Union leaders and postal workers alike are concerned about new policies and procedures put into place that have caused delays in the mailing system throughout the pandemic, and will likely carry over into the mail-in ballots come November. The Washington Post released an article sourcing multiple statements and incidents all indicating an average of a two-day delay of mail nationwide. This also includes express and premium forms of shipping. This backlog has some workers and citizens concerned that come election time, they won’t be able to process, count, and deliver votes fast enough.
In the beginning of July, new procedures were put into place by Postmaster General Louis DeJoy, changing aspects of USPS and how it is allowed to function. The new policies entail such things as hours being cut back and overtime, (including late trips/extra trips by USPS workers), will no longer be authorized or accepted. This is justified as a cost cutting measure that could potentially save USPS around $200 million. USPS has been struggling financially prior to the onset of COVID-19, but the pandemic has only made things worse. Dejoy noted this in a statement on Monday, saying that the USPS is in a “financially unsustainable position”.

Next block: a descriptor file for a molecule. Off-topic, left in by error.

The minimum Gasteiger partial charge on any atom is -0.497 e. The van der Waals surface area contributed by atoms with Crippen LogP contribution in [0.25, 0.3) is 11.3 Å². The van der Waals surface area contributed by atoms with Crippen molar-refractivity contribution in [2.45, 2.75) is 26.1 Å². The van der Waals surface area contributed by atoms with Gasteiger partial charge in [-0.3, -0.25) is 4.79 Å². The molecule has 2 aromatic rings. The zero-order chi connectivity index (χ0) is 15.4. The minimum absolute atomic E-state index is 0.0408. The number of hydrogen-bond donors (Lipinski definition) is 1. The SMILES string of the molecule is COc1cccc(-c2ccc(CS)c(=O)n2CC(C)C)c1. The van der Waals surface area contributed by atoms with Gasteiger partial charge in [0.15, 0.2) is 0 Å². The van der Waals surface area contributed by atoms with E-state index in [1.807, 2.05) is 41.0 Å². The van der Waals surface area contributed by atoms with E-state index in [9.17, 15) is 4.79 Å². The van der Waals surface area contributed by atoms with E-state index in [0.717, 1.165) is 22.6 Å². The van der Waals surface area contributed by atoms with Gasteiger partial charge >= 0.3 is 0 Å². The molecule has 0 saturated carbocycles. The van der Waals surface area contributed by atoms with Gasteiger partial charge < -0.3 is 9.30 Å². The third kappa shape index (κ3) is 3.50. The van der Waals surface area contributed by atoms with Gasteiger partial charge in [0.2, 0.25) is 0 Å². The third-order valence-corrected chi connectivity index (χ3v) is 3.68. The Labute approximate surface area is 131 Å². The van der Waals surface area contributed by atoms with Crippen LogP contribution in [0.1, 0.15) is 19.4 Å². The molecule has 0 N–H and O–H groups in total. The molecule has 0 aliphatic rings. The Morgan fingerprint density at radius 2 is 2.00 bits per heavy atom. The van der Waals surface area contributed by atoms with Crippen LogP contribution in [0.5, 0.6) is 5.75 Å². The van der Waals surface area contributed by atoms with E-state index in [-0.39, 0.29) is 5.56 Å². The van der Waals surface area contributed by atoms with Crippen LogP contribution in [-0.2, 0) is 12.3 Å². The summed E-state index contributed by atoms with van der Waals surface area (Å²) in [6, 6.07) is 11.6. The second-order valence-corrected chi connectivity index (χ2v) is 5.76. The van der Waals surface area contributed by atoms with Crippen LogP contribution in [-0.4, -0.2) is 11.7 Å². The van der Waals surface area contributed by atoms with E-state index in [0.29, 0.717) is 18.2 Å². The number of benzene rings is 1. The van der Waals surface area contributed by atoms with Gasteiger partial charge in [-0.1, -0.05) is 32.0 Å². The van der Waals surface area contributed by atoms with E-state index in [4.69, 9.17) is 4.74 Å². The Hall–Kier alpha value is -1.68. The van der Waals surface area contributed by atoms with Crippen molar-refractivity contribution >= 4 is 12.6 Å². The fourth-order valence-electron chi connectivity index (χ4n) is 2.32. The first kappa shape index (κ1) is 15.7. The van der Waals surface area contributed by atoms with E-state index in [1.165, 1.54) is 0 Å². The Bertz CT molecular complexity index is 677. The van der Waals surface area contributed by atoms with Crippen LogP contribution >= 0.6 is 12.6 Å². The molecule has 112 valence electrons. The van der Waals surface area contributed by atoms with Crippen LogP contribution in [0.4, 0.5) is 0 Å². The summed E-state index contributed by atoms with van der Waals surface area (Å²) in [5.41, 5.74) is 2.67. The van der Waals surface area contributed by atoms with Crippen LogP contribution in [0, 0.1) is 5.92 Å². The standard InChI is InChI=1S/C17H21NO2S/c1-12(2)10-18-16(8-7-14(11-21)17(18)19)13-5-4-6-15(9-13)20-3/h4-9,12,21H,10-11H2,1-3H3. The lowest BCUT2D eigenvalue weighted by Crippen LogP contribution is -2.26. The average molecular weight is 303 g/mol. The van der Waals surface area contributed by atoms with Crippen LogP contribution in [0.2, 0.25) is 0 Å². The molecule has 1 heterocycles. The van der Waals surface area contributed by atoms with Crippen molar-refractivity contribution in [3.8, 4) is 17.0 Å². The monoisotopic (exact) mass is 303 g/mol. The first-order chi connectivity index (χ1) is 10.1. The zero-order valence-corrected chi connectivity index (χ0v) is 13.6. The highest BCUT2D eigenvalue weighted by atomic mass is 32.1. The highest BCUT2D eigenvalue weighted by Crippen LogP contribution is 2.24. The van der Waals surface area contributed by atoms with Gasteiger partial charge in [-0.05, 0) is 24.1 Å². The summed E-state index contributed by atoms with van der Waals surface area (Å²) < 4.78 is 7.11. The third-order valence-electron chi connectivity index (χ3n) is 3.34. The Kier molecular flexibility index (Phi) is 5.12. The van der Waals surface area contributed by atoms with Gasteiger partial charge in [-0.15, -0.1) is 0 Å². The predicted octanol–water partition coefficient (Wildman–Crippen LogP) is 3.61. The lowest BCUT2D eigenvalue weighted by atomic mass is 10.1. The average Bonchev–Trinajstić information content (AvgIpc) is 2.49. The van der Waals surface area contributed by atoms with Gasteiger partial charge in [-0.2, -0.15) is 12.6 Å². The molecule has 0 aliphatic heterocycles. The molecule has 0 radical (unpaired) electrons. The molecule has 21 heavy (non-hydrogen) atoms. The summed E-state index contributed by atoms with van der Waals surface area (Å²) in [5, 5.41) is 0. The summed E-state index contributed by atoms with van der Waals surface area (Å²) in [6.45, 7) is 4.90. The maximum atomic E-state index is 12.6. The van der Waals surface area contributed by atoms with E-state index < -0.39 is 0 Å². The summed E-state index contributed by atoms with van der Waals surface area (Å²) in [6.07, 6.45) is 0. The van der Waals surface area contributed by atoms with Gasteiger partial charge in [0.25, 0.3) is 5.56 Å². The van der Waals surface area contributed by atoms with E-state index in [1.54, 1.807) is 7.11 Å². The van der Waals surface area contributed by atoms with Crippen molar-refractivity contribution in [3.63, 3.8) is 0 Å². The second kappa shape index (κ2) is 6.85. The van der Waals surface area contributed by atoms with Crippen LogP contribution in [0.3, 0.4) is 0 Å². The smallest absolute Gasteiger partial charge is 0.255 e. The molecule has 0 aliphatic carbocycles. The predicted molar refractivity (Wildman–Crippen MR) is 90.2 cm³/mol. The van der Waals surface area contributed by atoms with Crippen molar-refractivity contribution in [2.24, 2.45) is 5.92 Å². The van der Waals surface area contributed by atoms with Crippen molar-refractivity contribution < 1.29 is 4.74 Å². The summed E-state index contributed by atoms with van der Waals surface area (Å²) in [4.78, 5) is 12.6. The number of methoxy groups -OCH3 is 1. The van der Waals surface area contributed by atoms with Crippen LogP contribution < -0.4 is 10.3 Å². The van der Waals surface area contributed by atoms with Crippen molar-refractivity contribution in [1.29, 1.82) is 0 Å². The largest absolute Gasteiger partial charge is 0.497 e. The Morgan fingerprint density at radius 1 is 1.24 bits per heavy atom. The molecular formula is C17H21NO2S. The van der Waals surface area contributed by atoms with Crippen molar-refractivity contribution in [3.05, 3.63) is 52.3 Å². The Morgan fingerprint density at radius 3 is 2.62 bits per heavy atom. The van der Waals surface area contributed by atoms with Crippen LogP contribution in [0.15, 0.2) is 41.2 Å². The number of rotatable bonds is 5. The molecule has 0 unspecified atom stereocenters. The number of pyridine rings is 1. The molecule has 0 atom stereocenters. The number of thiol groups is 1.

KSL reported that on Wednesday, “the Treasury Department announced that it reached an agreement with USPS on the “terms and conditions” for $10 billion in the form of loans.” This has been an ongoing struggle, especially with gaining President Trump’s approval of the loans without the USPS undergoing serious reform. This funding will be essential for the future of USPS, and Mark Dimondstein (head of the APWU) told CNN: “If the funding doesn’t come through, everything we do, including vote by mail will be much harder”. This will not only effect regular mail arriving on time, it will also determine hours and overtime for federal postal employees, and it could ultimately decide whether our election in November is able to be properly handled in a timely manner to meet the mail-in deadline.